Into Her Care is a song cycle in three movements for soprano and wind ensemble. It tells the stories of American women overcoming barriers created by land and space to unite and care for families and contribute to the physical and moral well-being of the next generation. The three texts, all distinct from each other, highlight in some way the work women do – often overlooked and undervalued – running households, caring for older and younger generations, and maintaining family ties, despite any number of obstacles they face.
In “Near Heaven,” a Norwegian-American immigrant mother makes a home as a pioneer in the woodlands of Wisconsin in the mid-nineteenth century. With a bare minimum of resources, she worked vigorously to provide for her family, teach her children, and be active in her small community. In “Año 45 de la Revolucion Cubana,” my aunt recalls her visit to Cuba in 1980 and the lingering separation “by the invisible wall” between our relatives in Cuba and those of us in the United States. Despite significant physical and political barriers, my aunt, my mom, and their cousin have maintained strong relationships over the decades. Finally, in “Blue Slope Stories,” I grapple with the physical beauty of the South along with its horrific past, contemplating the responsibility I have to show my own daughter both the beauty of these places and the truth of their history. Collectively, these texts acknowledge and celebrate the difficult work women do to meet the physical, relational, and moral needs of their families – and by extension, society. As one of the authors on Norwegian-American pioneers said of women, “into your care and keeping has been entrusted the greatest work accorded humanity.” The music seeks to capture the physical energy of each text as well as its emotional core.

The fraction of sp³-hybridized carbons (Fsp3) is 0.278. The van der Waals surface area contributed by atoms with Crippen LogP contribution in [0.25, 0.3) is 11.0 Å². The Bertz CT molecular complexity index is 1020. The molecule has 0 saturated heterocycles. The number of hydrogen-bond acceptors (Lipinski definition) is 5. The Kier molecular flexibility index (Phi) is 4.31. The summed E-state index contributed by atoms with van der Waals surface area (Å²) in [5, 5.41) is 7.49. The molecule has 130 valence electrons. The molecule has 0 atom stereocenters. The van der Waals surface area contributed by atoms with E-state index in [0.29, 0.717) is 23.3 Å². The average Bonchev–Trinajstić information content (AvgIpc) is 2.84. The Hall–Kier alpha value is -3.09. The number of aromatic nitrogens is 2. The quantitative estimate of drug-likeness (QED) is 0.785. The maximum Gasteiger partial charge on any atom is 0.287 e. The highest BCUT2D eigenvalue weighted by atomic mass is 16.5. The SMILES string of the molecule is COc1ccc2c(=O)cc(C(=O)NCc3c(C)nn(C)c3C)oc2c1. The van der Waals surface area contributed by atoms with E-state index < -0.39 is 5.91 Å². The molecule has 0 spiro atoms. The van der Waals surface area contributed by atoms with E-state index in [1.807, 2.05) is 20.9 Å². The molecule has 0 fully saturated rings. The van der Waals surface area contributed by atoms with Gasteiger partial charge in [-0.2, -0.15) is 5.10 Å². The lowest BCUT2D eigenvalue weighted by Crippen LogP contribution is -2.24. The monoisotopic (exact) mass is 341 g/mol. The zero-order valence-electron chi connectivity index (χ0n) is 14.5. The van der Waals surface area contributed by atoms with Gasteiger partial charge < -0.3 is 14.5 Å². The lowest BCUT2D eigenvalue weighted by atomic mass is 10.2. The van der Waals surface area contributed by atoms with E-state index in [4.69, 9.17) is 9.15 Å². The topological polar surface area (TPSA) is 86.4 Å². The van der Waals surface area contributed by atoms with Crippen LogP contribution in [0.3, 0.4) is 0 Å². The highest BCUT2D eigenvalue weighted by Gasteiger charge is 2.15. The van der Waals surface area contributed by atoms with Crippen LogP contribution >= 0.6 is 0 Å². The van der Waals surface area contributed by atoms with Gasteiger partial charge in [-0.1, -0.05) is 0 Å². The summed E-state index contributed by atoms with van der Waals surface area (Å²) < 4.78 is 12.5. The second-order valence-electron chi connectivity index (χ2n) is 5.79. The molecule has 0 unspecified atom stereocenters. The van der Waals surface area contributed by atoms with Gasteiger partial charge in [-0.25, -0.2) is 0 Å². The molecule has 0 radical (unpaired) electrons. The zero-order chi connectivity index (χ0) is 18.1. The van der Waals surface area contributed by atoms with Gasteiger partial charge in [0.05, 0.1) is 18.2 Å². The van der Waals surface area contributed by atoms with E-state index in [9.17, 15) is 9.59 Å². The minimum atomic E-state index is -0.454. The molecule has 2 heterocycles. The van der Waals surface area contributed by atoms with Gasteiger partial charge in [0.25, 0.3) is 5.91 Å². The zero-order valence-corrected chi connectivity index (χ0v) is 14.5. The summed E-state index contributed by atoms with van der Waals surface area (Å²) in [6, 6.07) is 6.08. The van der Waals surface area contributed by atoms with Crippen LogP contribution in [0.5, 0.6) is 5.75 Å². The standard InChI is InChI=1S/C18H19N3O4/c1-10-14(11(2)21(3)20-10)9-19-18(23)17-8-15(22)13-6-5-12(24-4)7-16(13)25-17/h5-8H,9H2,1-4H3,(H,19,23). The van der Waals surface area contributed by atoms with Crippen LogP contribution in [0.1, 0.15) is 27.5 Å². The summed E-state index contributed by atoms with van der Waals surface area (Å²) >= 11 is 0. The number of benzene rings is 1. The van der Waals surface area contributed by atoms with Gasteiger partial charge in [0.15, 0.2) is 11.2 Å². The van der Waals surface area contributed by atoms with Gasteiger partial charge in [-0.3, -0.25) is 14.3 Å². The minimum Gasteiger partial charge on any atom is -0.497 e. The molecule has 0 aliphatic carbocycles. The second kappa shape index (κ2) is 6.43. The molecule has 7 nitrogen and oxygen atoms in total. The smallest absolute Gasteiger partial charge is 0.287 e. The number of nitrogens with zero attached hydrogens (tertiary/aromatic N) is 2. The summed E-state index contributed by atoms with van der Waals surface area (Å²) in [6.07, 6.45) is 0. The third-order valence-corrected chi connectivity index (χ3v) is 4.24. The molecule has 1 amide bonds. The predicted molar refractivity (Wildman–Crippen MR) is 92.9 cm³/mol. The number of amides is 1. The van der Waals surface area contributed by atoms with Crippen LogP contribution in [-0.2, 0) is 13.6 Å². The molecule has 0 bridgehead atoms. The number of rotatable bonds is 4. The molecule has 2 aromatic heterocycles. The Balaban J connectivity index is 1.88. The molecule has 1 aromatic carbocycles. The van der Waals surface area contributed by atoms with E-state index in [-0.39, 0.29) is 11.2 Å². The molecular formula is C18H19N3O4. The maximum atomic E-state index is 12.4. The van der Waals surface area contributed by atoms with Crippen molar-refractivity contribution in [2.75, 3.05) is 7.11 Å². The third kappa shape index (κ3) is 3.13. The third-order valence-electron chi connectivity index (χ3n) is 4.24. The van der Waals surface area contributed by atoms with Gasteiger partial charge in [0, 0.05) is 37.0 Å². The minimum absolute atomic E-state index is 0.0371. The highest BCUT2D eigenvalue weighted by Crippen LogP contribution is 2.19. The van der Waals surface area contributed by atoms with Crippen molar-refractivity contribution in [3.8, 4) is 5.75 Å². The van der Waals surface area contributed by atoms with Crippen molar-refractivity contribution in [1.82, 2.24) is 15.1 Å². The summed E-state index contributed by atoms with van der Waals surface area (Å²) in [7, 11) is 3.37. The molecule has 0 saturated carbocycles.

Into Her Care was written in 2021-22 as my dissertation for the Doctor of Musical Arts degree at Michigan State University. It was written for soprano Jenny Ribeiro and the University of Michigan Concert Band, conducted by Courtney Snyder. I would like to thank Mark Campbell for his assistance in crafting the texts of “Near Heaven” and “Blue Slope Stories,” as well as my aunt Helen Avalos for her permission to use her poem. Thanks to David Biedenbender and Ricardo Lorenz, my composition instructors who worked with me on this piece.
Flute 1, 2
Oboe 1, 2
Bassoon 1, 2
Clarinet in E♭
Clarinet in B♭ 1, 2, 3
Bass Clarinet in B♭
Trumpet in B♭ 1, 2, 3
Horn in F 1, 2, 3, 4
Trombone 1, 2
Percussion 1 (triangle, crash cymbals, xylophone, tam-tam, crotales)
Percussion 2 (marimba, chimes, glockenspiel, temple blocks, shaker, tam-tam)
Percussion 3 (vibraphone, suspended cymbal, bass drum, claves, slapstick, mark tree, congas, tenor drum)